The purchase of six of the food outlets for $35.5 million was completed in early June. This was followed by the completion of the $12.9 million purchase of the HDB coffee shop at Blk 347 Ang Mo Kio Avenue 3 at the end of June. The purchase of the last coffee shop at Block 380 Clementi Avenue 5, for $7.415 million, will be completed at a later date, pending HDB approval.
The completion of these HDB coffee shop purchases was delayed due to Covid-19 disruptions, according to Kimly. These purchases will increase Kimly’s portfolio to 79 food outlets and 137 food stalls.
BreadTalk Group acquired Food Junction for $80 million towards the end of last year, which means it now owns and manages 12 Food Junction outlets on top of the 14 food courts it already owns and operates under the Food Republic and Food Opera brands (Photo: Albert Chua/EdgeProp Singapore)
Last September, BreadTalk Group announced that it was acquiring Food Junction for $80 million. With the deal approved by the Competition and Consumer Commission of Singapore, BreadTalk took over ownership of the 12 Food Junction outlets it already manages, in addition to the 14 food courts it already owns and manages under the Food Republic and Food Opera brands.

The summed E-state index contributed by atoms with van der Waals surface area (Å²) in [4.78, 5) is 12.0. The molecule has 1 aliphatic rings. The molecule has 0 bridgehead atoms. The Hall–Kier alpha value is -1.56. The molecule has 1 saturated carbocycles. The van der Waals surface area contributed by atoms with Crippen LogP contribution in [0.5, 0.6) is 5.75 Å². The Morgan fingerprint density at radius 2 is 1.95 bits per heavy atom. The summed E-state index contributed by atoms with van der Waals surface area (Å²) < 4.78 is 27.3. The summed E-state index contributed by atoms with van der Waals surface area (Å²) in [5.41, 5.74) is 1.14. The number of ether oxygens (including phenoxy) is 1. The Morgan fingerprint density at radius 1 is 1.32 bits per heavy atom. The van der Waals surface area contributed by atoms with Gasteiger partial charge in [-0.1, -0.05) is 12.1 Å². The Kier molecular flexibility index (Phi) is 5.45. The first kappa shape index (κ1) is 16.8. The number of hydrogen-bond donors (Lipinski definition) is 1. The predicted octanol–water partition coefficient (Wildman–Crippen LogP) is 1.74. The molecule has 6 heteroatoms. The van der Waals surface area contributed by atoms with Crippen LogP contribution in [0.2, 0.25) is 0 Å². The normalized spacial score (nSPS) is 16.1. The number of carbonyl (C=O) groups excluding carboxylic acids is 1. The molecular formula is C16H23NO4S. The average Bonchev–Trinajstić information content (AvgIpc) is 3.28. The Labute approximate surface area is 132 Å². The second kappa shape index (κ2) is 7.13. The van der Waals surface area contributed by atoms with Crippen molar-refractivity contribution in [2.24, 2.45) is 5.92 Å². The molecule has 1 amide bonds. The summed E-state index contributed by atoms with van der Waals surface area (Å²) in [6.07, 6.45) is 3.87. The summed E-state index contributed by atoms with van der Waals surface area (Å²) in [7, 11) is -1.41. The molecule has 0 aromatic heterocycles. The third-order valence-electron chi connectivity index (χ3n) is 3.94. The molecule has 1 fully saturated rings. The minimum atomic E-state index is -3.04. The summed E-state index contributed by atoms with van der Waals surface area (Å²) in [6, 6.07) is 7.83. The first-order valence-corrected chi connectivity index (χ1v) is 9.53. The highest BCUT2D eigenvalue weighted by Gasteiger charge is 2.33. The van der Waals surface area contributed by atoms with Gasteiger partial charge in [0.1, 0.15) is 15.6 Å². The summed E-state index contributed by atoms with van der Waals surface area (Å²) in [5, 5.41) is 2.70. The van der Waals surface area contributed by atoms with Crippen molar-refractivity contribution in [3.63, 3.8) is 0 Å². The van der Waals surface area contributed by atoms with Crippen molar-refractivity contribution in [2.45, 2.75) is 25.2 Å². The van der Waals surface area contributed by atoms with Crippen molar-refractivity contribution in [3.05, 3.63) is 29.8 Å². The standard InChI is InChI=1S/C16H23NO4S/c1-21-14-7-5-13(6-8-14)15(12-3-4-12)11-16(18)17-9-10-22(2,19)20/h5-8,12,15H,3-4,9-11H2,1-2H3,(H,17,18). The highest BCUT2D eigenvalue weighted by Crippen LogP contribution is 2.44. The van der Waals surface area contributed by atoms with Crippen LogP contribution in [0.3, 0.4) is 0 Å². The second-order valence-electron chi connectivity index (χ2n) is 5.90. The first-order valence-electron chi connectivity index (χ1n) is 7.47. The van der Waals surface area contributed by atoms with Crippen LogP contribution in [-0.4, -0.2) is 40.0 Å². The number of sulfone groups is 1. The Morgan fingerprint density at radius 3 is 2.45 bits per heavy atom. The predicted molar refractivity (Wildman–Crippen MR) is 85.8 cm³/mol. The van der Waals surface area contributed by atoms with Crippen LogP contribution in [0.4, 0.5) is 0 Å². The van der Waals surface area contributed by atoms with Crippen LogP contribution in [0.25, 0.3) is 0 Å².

Meanwhile, NTUC Enterprise acquired homegrown food court operator Kopitiam Investment and its subsidiaries in September 2018. Kopitiam controls 80 outlets, including Lau Pa Sat Festival Market in the CBD. Three years earlier in 2015, coffee shop chain Broadway reportedly paid $200 million for all 23 coffee shops managed by S11, which works out to an average of $8.7 million per coffee shop.
NTUC Enterprise acquired homegrown food court operator Kopitiam, which controls 80 food & beverage outlets including Lau Pa Sat Festival Market in the picture (Photo: Samuel Isaac Chua/EdgeProp Singapore)
Loo himself has experienced first-hand the strength of demand for such assets. In January 2017, Loo’s HDB coffee shop at Telok Blangah Drive was snapped up within a month of being put up for sale by private treaty. “It was sold for $8.18 million, pretty close to the asking price,” recounts Loo.
The sale of the coffee shop was brokered by Savills’ Yap. It was purchased by another coffee shop operator. “While the Telok Blangah Drive area was relatively mature, the new HDB estate that came up nearby had very few coffee shops,” she says.